It was 1980. I was 28. The idea of mentoring a young person appealed to me so I signed up for a Little from Big Brothers Big Sisters (BBBS)—a program designed to develop one-to-one mentoring relationships with at risk youth.
Paired with thirteen-year-old T_, I arrived at the house where she lived with her mother and two younger brothers for our first encounter. I was invited inside and ushered to the couch. Her mother, a prodigious woman with a wary gaze, looked me over while the youngest boy, about two years old, crawled in my lap and slid slobbery fingers over me as if reading by Braille. Not a fan of infants and toddlers, I sucked in my distaste and tried to converse with this woman who had enrolled her daughter in the BBBS program yet seemed reluctant to let the girl leave with me. A normal parental reaction, I thought; I was, after all, a stranger. After a few minutes, T_, a slender and quiet girl, hiding her bespectacled eyes behind a forelock of rich brown hair that glinted red when the light hit it just right, led me down the hall to her bedroom. The house was chaos, and her room was no exception—typical teenager’s room. After a few minutes we returned to the living room, where I perched uncomfortably on the couch again, eager to share with T_’s mother my plans for a fun excursion the following week. We would go to a BBBS event at the Fairgrounds, not far from their home. As the youngest child romped over me and tugged at my hair and earrings, I noticed that rather than disciplining the offender, T_’s mother yelled at T_ for allowing him to misbehave.
After about 45 minutes I left—40 minutes longer than seemed bearable. The following week I arrived punctually. Again, I was ushered in and told to wait while T_ finished the chores she had not completed. There was a lot of yelling and shrieking. Again, both younger boys pushed the limits of civility and somehow T_ was at fault for each of her brothers’ misbehaviors. At last she had permission to leave.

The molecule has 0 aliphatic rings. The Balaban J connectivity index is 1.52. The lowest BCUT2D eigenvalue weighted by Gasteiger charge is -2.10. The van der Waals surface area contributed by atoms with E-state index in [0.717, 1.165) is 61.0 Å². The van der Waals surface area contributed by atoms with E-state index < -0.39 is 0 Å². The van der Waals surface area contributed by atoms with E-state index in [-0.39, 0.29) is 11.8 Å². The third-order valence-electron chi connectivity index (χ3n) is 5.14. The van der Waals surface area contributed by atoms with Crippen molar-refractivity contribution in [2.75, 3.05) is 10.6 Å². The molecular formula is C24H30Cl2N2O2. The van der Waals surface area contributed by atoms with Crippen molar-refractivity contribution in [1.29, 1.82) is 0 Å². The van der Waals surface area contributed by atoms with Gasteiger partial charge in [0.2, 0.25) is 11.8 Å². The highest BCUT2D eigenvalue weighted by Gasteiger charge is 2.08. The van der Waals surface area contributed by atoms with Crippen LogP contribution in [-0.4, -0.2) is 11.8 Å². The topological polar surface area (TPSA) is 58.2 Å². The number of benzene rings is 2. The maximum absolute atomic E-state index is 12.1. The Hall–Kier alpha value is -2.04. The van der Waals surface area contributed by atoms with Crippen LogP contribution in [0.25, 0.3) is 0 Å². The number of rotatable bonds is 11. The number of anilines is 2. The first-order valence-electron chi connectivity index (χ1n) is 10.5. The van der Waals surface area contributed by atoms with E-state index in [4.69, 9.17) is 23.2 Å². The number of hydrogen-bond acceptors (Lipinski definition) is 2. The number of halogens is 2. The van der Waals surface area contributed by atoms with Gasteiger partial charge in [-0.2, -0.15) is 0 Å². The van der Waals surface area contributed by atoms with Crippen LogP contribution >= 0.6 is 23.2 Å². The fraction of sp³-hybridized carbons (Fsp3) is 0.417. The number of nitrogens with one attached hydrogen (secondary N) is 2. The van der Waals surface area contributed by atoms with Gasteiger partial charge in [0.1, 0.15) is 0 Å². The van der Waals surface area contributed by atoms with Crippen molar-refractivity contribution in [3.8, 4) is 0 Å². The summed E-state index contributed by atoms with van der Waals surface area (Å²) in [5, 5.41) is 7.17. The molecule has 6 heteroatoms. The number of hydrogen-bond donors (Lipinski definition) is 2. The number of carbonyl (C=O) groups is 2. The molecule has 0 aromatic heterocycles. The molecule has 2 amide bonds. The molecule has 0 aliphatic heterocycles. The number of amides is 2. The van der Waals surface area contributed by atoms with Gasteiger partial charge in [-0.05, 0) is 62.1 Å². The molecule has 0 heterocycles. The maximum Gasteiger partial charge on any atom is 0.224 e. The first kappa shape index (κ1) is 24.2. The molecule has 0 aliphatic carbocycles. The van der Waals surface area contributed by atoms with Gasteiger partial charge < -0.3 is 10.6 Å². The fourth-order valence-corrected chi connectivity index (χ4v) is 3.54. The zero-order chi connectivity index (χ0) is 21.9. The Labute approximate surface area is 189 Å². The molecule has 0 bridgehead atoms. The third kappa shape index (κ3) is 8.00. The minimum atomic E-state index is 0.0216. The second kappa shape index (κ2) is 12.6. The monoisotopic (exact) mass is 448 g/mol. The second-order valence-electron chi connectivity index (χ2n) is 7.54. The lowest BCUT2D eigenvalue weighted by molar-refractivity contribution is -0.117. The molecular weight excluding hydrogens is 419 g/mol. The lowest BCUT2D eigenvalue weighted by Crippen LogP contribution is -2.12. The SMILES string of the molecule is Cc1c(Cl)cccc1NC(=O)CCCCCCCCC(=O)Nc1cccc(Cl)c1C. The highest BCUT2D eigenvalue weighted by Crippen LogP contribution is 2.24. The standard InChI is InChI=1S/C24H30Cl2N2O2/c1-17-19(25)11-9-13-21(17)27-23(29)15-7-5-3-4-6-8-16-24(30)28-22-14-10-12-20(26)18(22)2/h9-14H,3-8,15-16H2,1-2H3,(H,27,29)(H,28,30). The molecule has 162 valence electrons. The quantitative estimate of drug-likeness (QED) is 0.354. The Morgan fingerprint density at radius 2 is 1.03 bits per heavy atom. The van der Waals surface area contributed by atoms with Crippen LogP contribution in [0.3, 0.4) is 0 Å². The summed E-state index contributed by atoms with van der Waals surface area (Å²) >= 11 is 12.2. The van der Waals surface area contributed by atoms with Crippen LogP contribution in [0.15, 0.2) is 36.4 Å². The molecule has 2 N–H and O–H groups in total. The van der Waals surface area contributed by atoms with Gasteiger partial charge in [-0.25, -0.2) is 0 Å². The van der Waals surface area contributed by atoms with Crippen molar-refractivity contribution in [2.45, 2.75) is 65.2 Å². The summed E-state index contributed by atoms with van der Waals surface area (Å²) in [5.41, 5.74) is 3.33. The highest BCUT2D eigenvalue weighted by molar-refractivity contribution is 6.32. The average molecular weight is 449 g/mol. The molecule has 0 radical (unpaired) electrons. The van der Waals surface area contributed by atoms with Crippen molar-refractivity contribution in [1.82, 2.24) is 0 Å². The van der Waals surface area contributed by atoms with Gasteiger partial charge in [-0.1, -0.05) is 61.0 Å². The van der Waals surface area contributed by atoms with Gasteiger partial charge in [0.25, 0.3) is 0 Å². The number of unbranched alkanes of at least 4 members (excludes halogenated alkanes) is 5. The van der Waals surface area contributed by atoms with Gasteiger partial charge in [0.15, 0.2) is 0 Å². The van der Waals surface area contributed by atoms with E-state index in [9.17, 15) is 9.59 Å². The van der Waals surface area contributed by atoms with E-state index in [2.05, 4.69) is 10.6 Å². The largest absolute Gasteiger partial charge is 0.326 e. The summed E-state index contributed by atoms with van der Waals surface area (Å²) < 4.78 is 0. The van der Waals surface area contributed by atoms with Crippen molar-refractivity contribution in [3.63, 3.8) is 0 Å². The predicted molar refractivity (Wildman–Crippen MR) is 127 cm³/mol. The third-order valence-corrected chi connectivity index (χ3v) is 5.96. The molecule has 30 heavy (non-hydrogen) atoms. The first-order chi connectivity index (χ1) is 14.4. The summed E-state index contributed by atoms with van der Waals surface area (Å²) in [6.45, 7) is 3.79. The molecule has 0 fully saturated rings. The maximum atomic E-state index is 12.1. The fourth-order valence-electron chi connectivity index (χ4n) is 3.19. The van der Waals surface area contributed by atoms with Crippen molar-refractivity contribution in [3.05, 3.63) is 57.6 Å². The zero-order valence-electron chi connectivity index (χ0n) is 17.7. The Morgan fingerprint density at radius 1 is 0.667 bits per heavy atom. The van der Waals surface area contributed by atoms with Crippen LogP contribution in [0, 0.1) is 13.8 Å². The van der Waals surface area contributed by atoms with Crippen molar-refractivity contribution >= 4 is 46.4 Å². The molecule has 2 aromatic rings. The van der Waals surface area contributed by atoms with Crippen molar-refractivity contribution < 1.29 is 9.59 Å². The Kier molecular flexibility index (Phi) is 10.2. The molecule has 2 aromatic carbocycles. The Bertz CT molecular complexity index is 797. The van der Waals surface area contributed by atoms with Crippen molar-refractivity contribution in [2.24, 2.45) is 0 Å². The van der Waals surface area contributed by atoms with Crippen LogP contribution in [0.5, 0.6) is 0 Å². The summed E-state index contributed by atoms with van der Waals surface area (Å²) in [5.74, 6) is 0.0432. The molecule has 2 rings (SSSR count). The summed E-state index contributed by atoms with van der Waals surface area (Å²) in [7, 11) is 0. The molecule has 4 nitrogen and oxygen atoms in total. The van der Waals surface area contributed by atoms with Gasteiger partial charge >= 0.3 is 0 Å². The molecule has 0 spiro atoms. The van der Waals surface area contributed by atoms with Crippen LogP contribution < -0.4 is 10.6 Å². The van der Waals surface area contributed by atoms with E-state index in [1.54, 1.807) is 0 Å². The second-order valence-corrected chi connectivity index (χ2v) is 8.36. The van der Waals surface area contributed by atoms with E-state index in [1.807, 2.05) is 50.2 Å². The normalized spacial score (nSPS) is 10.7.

In the car on the way over, T_ was shy, but valiantly kept up her side of the conversation. At the home improvement show, the BBBS staff handed us a sheaf of raffle tickets to sell. I figured we’d be lucky to move any of those tickets in this venue packed with couples dreaming of renovating their tired dumps into cozy, catalogue-worthy homes. But I hadn’t counted on the butterfly emerging from her cocoon. T_ turned on an innate charm and smiling broadly, approached strangers with a mile-a-minute line about their chances of winning a great prize while helping teenagers like herself. In short order, she offloaded our entire packet of tickets. We went back for more tickets, and she made those magically disappear as well as I trailed in her wake, amazed by her transformation. At the end of the event, T_ was the top raffle ticket seller. As we drove back to her home, the quiet, shy little girl who had sat beside me on the way to the event had been replaced by an excited, giggly, teenager, high on success and the praise of strangers.
We arrived at her house 15 minutes earlier than I had promised—a tactic which I insisted on for each of our outings. T_ burst into the house eager to share with her mom the success of the evening. After she’d rattled on for a few minutes her mother gave her an icy stare and told her to go to her room.
“You’re trying to be someone you aren’t. You aren’t talking like T_, you sound like you’re imitating someone else.” T_’s shoulders sagged. The air escaped from her soul. She thanked me, said goodnight, and trudged back to her room, eyes cast to the floor.